Now, let’s take a look at the company that The Ultimate Fighter will now share on Tuesday nights, and what that time slot has already been commanding with no original programming airing there.
Just looking at the last two weeks of programming FX has aired a re-run movie in the time slot directly in front of their 10 p.m. original show Sons of Anarchy.
On Nov. 21, the movie airing in the 8 p.m. to 10 p.m. timeslot pulled in an average of 1.9 million viewers, while the Nov. 28 movie “Mr. and Mrs. Smith,” running from 7 p.m. to 10 p.m. averaged 1.27 million viewers.
Those are very solid numbers considering the movies were both airing opposite programs like NCIS on CBS and were not first-run original programming.
If The Ultimate Fighter debuts on Jan. 22 at 9 p.m. and pulls in anything above those types of numbers, it’s already a success especially considering the demographic it will deliver.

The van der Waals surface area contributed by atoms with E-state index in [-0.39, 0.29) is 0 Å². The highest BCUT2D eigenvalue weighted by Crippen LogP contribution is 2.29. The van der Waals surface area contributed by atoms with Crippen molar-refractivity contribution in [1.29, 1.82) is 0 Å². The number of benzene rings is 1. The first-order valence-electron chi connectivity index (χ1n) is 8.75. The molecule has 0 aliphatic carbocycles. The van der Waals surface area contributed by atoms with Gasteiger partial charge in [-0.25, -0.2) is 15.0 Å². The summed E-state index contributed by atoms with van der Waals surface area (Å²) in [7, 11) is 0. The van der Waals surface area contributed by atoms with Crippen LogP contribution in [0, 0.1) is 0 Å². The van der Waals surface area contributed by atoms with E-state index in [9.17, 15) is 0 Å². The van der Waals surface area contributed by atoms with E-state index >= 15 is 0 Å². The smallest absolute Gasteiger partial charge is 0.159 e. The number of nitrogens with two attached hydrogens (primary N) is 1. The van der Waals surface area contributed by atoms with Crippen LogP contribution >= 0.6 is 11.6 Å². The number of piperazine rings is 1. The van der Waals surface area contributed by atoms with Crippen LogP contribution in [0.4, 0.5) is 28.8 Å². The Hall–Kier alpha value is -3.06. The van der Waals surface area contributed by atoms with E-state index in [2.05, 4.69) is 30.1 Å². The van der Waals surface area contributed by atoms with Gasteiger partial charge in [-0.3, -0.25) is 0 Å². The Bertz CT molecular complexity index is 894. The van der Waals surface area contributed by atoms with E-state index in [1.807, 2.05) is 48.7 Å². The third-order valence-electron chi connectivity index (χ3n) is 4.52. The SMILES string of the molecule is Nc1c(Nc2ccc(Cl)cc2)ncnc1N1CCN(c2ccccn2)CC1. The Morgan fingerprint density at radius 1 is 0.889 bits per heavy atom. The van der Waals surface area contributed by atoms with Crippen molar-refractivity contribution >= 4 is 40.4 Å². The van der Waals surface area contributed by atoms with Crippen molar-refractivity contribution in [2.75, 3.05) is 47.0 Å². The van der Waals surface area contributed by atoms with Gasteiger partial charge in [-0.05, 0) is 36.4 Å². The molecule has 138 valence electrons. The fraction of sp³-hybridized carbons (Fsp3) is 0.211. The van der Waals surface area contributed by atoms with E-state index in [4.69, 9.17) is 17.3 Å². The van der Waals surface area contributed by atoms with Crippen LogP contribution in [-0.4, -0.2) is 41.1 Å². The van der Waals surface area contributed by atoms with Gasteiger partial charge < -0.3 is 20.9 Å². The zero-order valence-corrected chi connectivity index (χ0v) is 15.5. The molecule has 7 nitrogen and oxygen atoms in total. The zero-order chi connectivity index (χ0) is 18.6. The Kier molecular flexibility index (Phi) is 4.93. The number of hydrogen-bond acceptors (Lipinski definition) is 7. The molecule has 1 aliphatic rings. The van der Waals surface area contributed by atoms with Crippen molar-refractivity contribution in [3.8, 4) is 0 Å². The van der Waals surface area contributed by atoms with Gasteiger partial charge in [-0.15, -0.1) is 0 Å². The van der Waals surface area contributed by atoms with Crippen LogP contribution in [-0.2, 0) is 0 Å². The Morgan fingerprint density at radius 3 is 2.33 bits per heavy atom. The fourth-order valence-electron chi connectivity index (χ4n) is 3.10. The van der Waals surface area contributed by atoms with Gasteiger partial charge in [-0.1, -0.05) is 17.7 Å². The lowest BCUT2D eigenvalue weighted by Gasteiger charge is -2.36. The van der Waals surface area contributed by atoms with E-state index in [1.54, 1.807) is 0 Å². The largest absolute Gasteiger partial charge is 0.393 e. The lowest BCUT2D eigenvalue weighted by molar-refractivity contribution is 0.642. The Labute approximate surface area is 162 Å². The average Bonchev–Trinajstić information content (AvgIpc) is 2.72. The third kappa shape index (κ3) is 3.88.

Now, The Ultimate Fighter will serve as a lead-in for shows like Sons of Anarchy and Justified, so it’s not a fair comparison to look at their ratings and think they could have a dribble down effect on the fighting reality show. Where The Ultimate Fighter benefits, however, is the constant barrage of advertising done by FX to promote shows like Sons of Anarchy and Justified, and it’s easily attached with a second message saying “following The Ultimate Fighter.”
Immediately, The Ultimate Fighter is now tagged to two of the most popular shows on FX. And just for number’s sake, Sons of Anarchy not only delivers in ratings, like this season which often pulled in more than 5 million viewers per episode, it even beat out network television when it came to the key 18-49 demographic.
When talking advertising dollars, those numbers are what matter most and shows like Sons of Anarchy and Justified deliver them, and the hope for FX is that The Ultimate Fighter will do the same thing on Tuesday nights.